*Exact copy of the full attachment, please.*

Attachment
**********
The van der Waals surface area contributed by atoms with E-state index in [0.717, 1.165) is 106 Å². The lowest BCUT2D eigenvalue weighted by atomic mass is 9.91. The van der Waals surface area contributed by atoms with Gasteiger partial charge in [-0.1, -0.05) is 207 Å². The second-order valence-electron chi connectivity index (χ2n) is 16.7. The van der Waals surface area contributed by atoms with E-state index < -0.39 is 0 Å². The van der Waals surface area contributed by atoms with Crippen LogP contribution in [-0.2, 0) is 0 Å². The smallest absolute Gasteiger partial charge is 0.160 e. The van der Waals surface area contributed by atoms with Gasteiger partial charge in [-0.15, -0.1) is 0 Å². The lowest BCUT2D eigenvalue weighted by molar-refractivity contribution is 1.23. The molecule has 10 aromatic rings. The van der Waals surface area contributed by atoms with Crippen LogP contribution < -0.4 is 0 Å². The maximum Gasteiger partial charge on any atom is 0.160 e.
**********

The van der Waals surface area contributed by atoms with E-state index in [0.717, 1.165) is 106 Å². The lowest BCUT2D eigenvalue weighted by atomic mass is 9.91. The van der Waals surface area contributed by atoms with Gasteiger partial charge in [-0.1, -0.05) is 207 Å². The second-order valence-electron chi connectivity index (χ2n) is 16.7. The van der Waals surface area contributed by atoms with E-state index < -0.39 is 0 Å². The van der Waals surface area contributed by atoms with Crippen LogP contribution in [-0.2, 0) is 0 Å². The smallest absolute Gasteiger partial charge is 0.160 e. The van der Waals surface area contributed by atoms with Gasteiger partial charge in [-0.15, -0.1) is 0 Å². The lowest BCUT2D eigenvalue weighted by molar-refractivity contribution is 1.23. The molecule has 10 aromatic rings. The van der Waals surface area contributed by atoms with Crippen LogP contribution < -0.4 is 0 Å². The maximum Gasteiger partial charge on any atom is 0.160 e.